Yes, they did.
To begin with, as Ragnar Danneskjöld told Hank Reardon,
Do you know the condition of existence in those People's States? Since production and trade - not violence - were decreed to be crimes, the best men of Europe had no choice but to become criminals. The slave-drivers of those States are kept in power by the handouts from their fellow looters in countries not yet fully drained, such as this country.
Right after finding out the exact nature of Project X, Robert Stadler objected to the (supposed) necessity of it, pointing out that
With the whole world starving and all of those People's States barely subsisting on handouts from this country - where do you see any danger of war?
Later, Hank Reardon said
Have you anything left to loot? If you didn't see the nature of your policy before - it's not possible that you don't see it now. Look around you. All those damned People's States all over the earth have been existing only on the handouts which you squeezed for them out of this country. But you - you have no place left to sponge on or mooch from. No country on the face of the globe. This was the greatest and last. You've drained it. You've milked it dry. Of all that irretrievable splendor, I'm only one remnant, the last. What will you do, you and your People's Globe, after you've finished me? What are you hoping for? What do you see ahead - except plain, stark, animal starvation?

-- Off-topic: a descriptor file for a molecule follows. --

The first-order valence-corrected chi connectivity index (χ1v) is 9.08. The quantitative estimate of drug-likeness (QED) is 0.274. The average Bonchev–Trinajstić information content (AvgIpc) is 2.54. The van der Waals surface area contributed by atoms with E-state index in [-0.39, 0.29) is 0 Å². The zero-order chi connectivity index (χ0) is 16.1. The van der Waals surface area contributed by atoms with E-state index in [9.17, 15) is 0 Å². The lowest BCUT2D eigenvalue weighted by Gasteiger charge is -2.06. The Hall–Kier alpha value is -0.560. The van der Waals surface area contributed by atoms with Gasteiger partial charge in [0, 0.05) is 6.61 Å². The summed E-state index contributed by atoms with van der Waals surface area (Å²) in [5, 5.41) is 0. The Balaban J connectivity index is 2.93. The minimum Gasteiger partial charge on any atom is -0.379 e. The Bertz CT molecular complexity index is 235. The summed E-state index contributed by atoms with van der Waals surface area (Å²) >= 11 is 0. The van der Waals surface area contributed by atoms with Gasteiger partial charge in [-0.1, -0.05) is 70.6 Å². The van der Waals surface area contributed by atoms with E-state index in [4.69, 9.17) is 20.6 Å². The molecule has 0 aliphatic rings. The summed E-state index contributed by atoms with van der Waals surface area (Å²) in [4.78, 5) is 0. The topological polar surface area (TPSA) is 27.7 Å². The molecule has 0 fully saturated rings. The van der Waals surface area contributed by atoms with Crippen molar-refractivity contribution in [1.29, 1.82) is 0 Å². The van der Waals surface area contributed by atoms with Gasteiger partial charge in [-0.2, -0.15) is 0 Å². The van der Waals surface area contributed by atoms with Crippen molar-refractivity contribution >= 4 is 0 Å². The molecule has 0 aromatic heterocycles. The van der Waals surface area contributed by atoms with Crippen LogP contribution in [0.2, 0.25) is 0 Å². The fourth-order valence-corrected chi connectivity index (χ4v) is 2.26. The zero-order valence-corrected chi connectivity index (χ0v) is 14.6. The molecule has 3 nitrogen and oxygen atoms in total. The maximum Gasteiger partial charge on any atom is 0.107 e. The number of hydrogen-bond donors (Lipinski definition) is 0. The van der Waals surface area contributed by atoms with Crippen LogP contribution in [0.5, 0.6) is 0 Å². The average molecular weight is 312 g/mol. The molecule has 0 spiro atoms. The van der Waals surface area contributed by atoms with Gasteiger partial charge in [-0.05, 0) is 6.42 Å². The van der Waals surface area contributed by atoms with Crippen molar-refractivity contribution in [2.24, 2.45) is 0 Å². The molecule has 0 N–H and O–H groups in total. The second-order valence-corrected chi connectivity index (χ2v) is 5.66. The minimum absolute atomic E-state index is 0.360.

That being said, once production was shut down in the U.S., there'd be nothing left to "prop up" the socialist governments. Presumably, they'd collapse.
Secondly, John Galt's speech evidently was carried everywhere in the world. Originally, Mr. Thompson was supposed to broadcast a speech that would be broadcast globally on every radio station and television channel.
...the front pages of the newspapers and the shouts of the radio voices had explained it: "To counteract the fears and rumors spread by the enemies of the people, Mr. Thompson will address the country on November 22... Mr. Thompson's address will be carried by every radio station in this country and in all countries throughout the world, wherever radio waves may still be heard."
Given that John Galt gave a speech instead of Mr. Thompson, presumably his speech was heard everywhere that Mr. Thompson's speech would've been heard. While John Galt chose not to broadcast on television, his speech would have presumably been heard globally via radio.